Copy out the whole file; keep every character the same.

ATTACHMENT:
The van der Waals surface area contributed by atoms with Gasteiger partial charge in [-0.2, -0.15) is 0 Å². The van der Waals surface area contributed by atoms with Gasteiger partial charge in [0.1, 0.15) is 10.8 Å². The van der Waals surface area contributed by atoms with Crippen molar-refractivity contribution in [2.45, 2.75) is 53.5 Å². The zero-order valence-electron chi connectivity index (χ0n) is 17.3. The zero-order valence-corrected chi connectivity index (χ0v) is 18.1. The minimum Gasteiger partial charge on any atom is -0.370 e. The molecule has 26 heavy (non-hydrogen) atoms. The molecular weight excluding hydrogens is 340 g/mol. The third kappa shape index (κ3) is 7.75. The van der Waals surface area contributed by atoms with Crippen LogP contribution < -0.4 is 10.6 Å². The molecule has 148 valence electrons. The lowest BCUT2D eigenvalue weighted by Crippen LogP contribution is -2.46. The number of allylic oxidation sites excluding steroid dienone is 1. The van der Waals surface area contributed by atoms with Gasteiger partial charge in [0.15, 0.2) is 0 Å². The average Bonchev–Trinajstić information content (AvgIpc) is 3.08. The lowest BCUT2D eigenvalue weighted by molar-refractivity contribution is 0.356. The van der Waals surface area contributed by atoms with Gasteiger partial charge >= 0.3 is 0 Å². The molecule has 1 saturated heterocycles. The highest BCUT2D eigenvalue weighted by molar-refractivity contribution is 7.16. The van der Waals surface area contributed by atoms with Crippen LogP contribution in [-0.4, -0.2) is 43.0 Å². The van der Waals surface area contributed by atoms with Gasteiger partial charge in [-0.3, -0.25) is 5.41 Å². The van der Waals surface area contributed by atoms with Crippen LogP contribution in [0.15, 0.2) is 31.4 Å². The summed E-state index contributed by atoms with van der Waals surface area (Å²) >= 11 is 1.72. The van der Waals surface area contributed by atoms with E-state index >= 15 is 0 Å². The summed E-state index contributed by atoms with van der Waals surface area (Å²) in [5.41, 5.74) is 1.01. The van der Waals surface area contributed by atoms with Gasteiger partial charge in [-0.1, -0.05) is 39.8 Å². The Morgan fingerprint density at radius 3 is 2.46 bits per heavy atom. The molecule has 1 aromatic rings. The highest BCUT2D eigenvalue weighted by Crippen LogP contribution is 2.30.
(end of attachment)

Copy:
The van der Waals surface area contributed by atoms with Gasteiger partial charge in [-0.2, -0.15) is 0 Å². The van der Waals surface area contributed by atoms with Gasteiger partial charge in [0.1, 0.15) is 10.8 Å². The van der Waals surface area contributed by atoms with Crippen molar-refractivity contribution in [2.45, 2.75) is 53.5 Å². The zero-order valence-electron chi connectivity index (χ0n) is 17.3. The zero-order valence-corrected chi connectivity index (χ0v) is 18.1. The minimum Gasteiger partial charge on any atom is -0.370 e. The molecule has 26 heavy (non-hydrogen) atoms. The molecular weight excluding hydrogens is 340 g/mol. The third kappa shape index (κ3) is 7.75. The van der Waals surface area contributed by atoms with Crippen LogP contribution < -0.4 is 10.6 Å². The molecule has 148 valence electrons. The lowest BCUT2D eigenvalue weighted by Crippen LogP contribution is -2.46. The number of allylic oxidation sites excluding steroid dienone is 1. The van der Waals surface area contributed by atoms with Gasteiger partial charge in [0.15, 0.2) is 0 Å². The average Bonchev–Trinajstić information content (AvgIpc) is 3.08. The lowest BCUT2D eigenvalue weighted by molar-refractivity contribution is 0.356. The van der Waals surface area contributed by atoms with Gasteiger partial charge >= 0.3 is 0 Å². The molecule has 1 saturated heterocycles. The highest BCUT2D eigenvalue weighted by molar-refractivity contribution is 7.16. The van der Waals surface area contributed by atoms with Crippen LogP contribution in [-0.4, -0.2) is 43.0 Å². The van der Waals surface area contributed by atoms with Gasteiger partial charge in [-0.3, -0.25) is 5.41 Å². The van der Waals surface area contributed by atoms with Crippen LogP contribution in [0.15, 0.2) is 31.4 Å². The summed E-state index contributed by atoms with van der Waals surface area (Å²) >= 11 is 1.72. The van der Waals surface area contributed by atoms with E-state index >= 15 is 0 Å². The summed E-state index contributed by atoms with van der Waals surface area (Å²) in [5.41, 5.74) is 1.01. The van der Waals surface area contributed by atoms with Gasteiger partial charge in [-0.1, -0.05) is 39.8 Å². The Morgan fingerprint density at radius 3 is 2.46 bits per heavy atom. The molecule has 1 aromatic rings. The highest BCUT2D eigenvalue weighted by Crippen LogP contribution is 2.30.